Targeting TNF

Protalix’s anti-TNF fusion protein shows promising safety, biological activity in Phase 1

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CARMIEL, Israel—Protalix BioTherapeutics Inc., a biopharmaceutical company focused on developing and commercializing recombinant therapeutic proteins based on its proprietary ProCellEx protein expression system, started August off with encouraging clinical results for one of its lead drug candidates. In a Phase 1 trial of PRX-106, an orally administered plant cell-expressed recombinant anti-tumor necrosis factor (TNF) fusion protein, the compound showed biological activity in the gut as well as a favorable safety and tolerability profile.
The Phase 1 trial was a randomized, parallel-design, open-label study evaluating the safety and pharmacokinetics of PRX-106 in healthy volunteers. Study participants received doses of the compound equivalent to either 2 mg, 8 mg or 16 mg TNF receptor-Fc fusion protein orally, once a day for five consecutive days. The study employed fluorescence-activated cell sorting analysis using different antibodies for surface markers, which showed that all three dosages of PRX-106 promoted the induction of various subsets of T cells. Regulatory T cell activation showing biological activity in the gut was also noted.
“The results demonstrated in the Phase 1 trial are very exciting and encouraging. As T regulatory cells have a central role in the immune system, PRX-106 has the potential to be an effective agent for numerous immune-mediated indications,” commented Prof. Yaron Ilan of the Gastroenterology and Liver Units, director of the Department of Medicine of the Hebrew University-Hadassah Medical Center in Jerusalem.
These results follow positive preclinical data as well. In preclinical studies, PRX-106 was shown to relieve immune-mediated hepatitis and reduce interferon gamma levels in a mouse model of concanavalin A immune-mediated hepatitis. Oral administration of the compound also reduced immune-mediated colitis in a mouse model, promoting serum levels of anti-inflammatory IL-10 and regulatory T cells. In preclinical studies of PRX-106, specifically intravenous administration of the anti-TNF, in-vitro studies showed that “purified PRX-106 administered intravenously binds to TNF alpha, thereby inhibiting it from binding to cellular TNF receptors and preventing its downstream effects, such as TNF-induced apoptosis, in a dose-dependent manner. In a proof-of-concept in-vivo study using a well-established preclinical arthritis model, anti-TNF (IV), when injected in mice, significantly improved clinical arthritis parameters, including joint inflammation, swelling and tissue degradation.”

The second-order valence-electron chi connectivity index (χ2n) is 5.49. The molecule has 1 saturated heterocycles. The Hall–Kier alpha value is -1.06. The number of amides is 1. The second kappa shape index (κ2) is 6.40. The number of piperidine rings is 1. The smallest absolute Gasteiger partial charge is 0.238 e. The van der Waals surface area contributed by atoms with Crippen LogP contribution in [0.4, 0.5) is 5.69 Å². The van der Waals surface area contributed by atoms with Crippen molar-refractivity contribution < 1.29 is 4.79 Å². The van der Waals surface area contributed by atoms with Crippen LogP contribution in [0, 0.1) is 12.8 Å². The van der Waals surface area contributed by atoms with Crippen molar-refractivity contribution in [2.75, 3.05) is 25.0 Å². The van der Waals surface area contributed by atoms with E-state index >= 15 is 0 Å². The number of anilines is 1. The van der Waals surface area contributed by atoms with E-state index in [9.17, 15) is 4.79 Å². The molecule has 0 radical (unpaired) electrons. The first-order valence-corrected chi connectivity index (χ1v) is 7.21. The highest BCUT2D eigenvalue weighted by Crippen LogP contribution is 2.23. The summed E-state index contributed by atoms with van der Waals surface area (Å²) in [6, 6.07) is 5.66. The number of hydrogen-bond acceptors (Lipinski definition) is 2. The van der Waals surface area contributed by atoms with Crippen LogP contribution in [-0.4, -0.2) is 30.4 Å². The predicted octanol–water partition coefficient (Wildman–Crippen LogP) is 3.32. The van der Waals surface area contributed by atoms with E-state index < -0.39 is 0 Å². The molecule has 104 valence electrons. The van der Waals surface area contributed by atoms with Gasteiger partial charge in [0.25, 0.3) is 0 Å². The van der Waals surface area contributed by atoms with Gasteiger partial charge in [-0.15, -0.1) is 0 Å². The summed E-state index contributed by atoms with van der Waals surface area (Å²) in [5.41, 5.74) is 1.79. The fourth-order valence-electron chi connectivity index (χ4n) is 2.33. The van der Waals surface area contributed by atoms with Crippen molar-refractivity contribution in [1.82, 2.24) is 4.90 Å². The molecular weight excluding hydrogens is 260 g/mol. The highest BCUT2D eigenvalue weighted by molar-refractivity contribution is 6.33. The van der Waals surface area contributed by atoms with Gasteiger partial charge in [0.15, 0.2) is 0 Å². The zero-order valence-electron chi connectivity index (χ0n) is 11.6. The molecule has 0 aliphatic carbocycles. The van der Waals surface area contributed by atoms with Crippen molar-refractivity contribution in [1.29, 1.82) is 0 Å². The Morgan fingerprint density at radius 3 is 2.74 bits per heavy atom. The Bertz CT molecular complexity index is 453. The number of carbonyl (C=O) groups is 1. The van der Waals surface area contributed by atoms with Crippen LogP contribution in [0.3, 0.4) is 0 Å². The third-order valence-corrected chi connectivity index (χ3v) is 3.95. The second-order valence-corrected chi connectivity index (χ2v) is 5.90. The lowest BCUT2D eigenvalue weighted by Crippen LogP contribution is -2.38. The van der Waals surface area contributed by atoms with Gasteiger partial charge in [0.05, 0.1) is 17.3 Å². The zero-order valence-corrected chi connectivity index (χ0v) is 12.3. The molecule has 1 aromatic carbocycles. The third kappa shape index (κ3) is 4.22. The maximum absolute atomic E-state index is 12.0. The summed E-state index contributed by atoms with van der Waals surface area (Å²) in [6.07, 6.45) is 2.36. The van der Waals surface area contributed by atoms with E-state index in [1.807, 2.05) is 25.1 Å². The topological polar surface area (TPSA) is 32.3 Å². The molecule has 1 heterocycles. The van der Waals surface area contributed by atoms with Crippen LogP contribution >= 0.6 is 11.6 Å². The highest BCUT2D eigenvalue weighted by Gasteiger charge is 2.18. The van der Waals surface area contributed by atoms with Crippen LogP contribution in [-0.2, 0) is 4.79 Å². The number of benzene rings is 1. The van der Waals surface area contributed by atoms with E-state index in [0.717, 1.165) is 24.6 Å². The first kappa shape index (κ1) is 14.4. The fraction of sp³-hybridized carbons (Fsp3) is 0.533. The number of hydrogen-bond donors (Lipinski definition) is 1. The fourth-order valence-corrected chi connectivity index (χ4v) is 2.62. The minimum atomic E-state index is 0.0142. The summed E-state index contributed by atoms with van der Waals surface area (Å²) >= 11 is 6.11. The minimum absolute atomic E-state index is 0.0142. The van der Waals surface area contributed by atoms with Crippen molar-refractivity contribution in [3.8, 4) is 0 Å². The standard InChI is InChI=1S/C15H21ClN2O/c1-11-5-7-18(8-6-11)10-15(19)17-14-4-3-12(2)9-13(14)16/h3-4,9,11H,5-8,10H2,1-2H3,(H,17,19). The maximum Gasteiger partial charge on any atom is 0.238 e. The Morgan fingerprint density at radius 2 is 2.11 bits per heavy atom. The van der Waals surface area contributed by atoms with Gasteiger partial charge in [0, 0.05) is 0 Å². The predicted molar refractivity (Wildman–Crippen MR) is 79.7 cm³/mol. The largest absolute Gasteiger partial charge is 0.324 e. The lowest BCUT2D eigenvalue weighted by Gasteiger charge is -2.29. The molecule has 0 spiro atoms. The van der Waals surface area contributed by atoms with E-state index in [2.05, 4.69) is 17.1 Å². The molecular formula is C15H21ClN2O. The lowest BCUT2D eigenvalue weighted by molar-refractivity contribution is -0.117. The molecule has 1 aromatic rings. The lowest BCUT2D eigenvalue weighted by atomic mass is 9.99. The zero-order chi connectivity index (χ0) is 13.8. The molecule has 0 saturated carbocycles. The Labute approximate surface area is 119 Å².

The TNF gene, as noted on the Genetics Home Reference page of the U.S. National Library of Medicine, “encodes a multifunctional proinflammatory cytokine that belongs to the tumor necrosis factor (TNF) superfamily.” The TNF cytokine plays a role in a variety of biological processes, including “cell proliferation, differentiation, apoptosis, lipid metabolism and coagulation,” and “has been implicated in a variety of diseases, including autoimmune diseases, insulin resistance and cancer.”
ProCellEx takes a rather unique approach to drug development. As noted on Protalix’s website, the system “uses advanced genetic engineering and plant (carrot and tobacco) cell culture technology instead of the traditional mammalian- or yeast-based systems, enabling the production of a wide range of complex, proprietary and biologically equivalent human proteins to address a variety of diseases … The closed system provides stable, optimized conditions, with manufacturing capabilities for the entire range of proteins, including antibodies, complex enzymes and plant-derived pharmaceuticals.”
“One of the major advantages of Protalix products is that the plant cells actually serve as a natural capsule; they protect the protein while delivered orally from being degraded in the stomach, so we don’t need to purify and then formulate the protein … the plant cells are very unique; they have a cell wall on top of the cell membrane that protects it from the stomach,” says Dr. Einat Almon, senior vice president of product development at Protalix.
Protalix is currently determining which indication to pursue with PRX-106, and expects to make a decision soon and begin a proof-of-concept trial near the end of the year. Given that the molecule binds TNF and can regulate the immune system through the gut to some extent, Almon says the compound has potential in immune-mediated indications such as irritable bowel disease, Crohn’s disease, colitis and some others.
“I think there is a major effort in the industry for orally delivered proteins, and there is very limited success,” Almon tells DDNews. “The Phase 1 clearly indicates that the protein stayed active and did some induction of the immune system, which was observed by upregulation of regulatory cells, meaning that the protein was delivered, stayed active and did what we thought it would do, so this is very, very encouraging for us. There is a major unmet clinical need of being able to deliver drugs orally, and it looks like using the plant cells, a natural capsule, actually does the job.”

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